Research from Harvard Medical School reveals that US teenagers suffering from chronic health conditions are using cannabis to relieve symptoms, including anxiety, pain and nausea.
Researchers analysed data from 451 participants between the age of 14 and 18 who were receiving treatment for chronic medical conditions.
The teens had all enrolled in a clinical trial testing an intervention to prevent the misuse of alcohol.
Focusing on seventy-three participants who had reported using cannabis in the last 12 months, the study involved several surveys looking at their behaviour and health beliefs.
Just under a third (30.1 percent) of cannabis consumers reported using the drug to treat symptoms or side effects associated with their condition; researchers refer to these as ‘instrumental users’.
The rest of the cohort (69.9 percent) used cannabis recreationally.
Anxiety, pain and appetite issues were amongst the most common symptoms that teenagers used cannabis to address. Of the 30 percent of teenagers identifying as ‘instrumental’ users, 68.2 percent used cannabis for anxiety, 50 percent for pain, 45.5 percent for appetite and 40.9 percent for nausea.
“In the short run, marijuana can offer temporary relief for a number of physical and mental health symptoms the youth might be struggling with, such as mood, anxiety, appetite and pain, especially if these symptoms aren’t being addressed via some other intervention, for example psychotherapy,” lead study author Joe Kossowsky told Medscape.
“On the flip side, it can cause short-term paranoia, panic, and sleep disturbances that can increase pain levels.”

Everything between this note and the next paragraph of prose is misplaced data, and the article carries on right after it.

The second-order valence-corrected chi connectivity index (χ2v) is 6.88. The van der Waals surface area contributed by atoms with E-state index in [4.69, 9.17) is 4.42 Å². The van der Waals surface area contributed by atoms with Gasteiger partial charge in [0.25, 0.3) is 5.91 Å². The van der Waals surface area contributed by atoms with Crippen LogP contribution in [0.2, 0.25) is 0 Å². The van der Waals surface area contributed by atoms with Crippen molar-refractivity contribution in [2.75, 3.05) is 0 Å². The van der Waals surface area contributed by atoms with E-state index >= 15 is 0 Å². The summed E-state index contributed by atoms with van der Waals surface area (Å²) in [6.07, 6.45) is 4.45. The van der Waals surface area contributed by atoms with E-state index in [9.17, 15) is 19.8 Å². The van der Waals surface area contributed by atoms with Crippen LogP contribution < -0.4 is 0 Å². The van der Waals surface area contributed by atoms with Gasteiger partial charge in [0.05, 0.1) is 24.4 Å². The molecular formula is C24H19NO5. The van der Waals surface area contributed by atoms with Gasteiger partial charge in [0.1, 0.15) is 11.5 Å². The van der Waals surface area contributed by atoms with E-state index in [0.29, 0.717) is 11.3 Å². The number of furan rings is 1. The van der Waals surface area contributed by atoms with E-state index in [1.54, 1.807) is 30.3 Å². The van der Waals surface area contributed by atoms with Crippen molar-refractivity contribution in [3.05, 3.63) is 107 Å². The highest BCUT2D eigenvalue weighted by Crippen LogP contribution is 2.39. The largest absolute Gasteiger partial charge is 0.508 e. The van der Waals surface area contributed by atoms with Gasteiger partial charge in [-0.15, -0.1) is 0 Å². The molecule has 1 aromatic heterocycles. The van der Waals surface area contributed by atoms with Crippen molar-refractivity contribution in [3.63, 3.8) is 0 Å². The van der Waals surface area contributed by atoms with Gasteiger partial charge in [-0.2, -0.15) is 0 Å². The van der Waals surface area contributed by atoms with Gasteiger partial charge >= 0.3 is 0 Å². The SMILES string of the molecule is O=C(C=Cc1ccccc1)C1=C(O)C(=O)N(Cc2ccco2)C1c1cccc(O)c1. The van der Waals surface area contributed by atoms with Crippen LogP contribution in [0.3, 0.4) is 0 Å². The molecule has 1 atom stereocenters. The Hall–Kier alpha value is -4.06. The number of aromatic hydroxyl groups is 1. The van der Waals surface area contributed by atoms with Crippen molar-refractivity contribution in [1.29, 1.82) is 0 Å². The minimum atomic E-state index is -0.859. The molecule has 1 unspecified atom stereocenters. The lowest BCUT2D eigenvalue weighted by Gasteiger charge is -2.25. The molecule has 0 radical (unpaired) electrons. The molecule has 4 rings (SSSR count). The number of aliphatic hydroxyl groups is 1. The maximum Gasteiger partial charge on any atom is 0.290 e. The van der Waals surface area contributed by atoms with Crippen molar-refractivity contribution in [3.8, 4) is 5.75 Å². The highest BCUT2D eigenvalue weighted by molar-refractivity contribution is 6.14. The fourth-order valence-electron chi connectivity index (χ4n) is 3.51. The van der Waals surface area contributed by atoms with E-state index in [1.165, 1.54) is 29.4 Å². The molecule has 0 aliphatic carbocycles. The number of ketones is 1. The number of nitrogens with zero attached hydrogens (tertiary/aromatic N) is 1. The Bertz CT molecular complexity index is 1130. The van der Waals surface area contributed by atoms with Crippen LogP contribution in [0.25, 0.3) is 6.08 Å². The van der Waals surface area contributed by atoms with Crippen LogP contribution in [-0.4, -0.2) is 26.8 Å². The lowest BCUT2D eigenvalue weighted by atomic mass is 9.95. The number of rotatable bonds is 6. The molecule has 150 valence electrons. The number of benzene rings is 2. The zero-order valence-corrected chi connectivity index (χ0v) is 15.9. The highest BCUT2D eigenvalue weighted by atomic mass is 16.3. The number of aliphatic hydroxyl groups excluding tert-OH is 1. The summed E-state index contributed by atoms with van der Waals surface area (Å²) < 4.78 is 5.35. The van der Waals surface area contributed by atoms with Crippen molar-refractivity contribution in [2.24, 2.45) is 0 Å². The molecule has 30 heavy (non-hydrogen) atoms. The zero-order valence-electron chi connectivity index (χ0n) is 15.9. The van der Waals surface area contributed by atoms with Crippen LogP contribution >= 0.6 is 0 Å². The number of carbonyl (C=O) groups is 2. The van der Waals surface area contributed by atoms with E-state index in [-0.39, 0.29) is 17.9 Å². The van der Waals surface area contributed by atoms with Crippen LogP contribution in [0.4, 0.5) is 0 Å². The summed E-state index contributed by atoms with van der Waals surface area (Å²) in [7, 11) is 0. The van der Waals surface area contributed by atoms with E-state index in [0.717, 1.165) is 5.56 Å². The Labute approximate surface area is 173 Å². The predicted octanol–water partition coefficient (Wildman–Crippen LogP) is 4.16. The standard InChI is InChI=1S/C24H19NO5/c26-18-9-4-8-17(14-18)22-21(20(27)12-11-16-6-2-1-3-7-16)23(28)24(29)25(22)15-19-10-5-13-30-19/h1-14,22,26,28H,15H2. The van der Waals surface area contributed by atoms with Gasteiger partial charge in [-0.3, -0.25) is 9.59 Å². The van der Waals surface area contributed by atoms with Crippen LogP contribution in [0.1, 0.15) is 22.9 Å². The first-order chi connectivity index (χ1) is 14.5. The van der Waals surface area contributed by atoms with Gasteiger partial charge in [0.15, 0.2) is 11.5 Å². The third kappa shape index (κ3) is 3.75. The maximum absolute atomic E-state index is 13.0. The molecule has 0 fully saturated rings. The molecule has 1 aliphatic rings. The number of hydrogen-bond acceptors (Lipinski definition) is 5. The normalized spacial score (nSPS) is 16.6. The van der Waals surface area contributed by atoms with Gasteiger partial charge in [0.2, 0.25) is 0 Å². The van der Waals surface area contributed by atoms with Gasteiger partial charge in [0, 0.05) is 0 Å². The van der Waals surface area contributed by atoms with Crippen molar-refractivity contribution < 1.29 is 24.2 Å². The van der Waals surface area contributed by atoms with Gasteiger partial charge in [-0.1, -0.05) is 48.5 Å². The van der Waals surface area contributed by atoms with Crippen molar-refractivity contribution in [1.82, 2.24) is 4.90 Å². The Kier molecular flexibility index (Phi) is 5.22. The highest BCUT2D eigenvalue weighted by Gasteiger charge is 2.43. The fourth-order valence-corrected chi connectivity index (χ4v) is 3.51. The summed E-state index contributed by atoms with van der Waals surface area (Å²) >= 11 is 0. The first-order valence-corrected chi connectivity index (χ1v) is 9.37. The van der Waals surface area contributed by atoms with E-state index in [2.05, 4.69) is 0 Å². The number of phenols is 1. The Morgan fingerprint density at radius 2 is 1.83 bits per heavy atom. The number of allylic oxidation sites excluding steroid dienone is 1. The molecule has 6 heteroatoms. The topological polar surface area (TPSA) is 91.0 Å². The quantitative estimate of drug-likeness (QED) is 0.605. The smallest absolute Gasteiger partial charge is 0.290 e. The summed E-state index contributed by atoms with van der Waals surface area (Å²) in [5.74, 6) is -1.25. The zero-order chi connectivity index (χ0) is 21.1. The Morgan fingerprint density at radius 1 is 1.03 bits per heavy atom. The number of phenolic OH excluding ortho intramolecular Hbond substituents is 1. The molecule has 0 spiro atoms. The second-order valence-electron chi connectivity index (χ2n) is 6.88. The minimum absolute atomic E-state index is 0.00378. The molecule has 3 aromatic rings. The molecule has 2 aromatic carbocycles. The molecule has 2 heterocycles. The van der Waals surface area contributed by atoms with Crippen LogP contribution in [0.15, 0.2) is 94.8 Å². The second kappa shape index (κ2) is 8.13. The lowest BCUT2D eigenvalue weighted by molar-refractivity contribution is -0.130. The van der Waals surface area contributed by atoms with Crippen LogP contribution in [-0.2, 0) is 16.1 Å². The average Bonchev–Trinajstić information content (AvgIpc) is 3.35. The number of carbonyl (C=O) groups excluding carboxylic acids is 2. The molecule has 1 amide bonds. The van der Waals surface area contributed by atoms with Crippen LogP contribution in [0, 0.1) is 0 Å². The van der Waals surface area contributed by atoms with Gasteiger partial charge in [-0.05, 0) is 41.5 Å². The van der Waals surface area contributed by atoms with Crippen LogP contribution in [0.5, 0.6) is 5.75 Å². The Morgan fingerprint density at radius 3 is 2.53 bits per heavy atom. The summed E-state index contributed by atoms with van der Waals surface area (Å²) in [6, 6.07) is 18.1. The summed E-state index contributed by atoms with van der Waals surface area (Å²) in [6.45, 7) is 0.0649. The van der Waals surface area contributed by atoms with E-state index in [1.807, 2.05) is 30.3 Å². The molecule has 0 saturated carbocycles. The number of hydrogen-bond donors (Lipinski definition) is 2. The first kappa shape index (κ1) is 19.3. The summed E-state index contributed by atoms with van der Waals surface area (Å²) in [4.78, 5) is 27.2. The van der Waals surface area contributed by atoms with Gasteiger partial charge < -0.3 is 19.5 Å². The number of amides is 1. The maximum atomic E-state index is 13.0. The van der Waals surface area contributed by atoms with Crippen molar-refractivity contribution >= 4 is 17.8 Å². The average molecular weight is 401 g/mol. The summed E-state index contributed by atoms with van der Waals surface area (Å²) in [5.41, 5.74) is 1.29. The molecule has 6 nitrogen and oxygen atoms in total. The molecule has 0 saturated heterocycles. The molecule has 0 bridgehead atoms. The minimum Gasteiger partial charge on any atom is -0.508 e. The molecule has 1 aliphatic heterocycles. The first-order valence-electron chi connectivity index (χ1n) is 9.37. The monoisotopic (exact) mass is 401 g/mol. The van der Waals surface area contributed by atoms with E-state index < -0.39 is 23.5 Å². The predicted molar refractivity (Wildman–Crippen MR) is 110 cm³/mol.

Kossowsky, who is an assistant professor of anesthesiology at Harvard Medical School and Boston Children’s Hospital, said that teenagers often feel worse when they stop taking cannabis, potentially leading to frequent or heavier use.
This poses the risk of cannabis dependence. According to a 2008 study, people who begin using cannabis before the age of 18 are four to seven times more likely to develop a cannabis use disorder than those who start in adulthood.
There is also a risk of young people developing psychiatric disorders. Although cannabis alone will not cause mental illness or psychosis, it can be a contributing factor for those who are already at risk.
Several studies have linked cannabis use to psychiatric disorders, such as schizophrenia, depression and anxiety, however this association has yet to be proven.
For example, one research paper has shown that early cannabis use may lead to a quicker onset of psychosis and those with a history of psychosis in their family double their risk of developing the mental health issue if they consume the drug.
With an average age of 17.2 years old, participants of the study were too young to buy cannabis legally, however 70.8 percent reported buying the drug themselves of having it bought for them.
The majority said they got their cannabis from a friend or at a party, while others said they sourced the drug from a person at school.
A smaller number of participants reported that a sibling or relative gave them the drug and just over one percent said they got cannabis from a parent or guardian. Several participants said they took cannabis from their house without permission.
The authors recognised several factors that were associated with increased odds of ‘instrumental’ cannabis use.
Those who started using cannabis at a younger age, those who used cannabis more frequently and those who substituted cannabis for alcohol due to their condition were more likely to class themselves as instrumental cannabis users.
Acknowledging the small size of the study, the researcher also pointed out that data was sourced from just one institution and participants were predominantly white.
They recommended that larger, more diverse studies should be carried out to provide a better understanding of young people’s use of cannabis for managing chronic health conditions.
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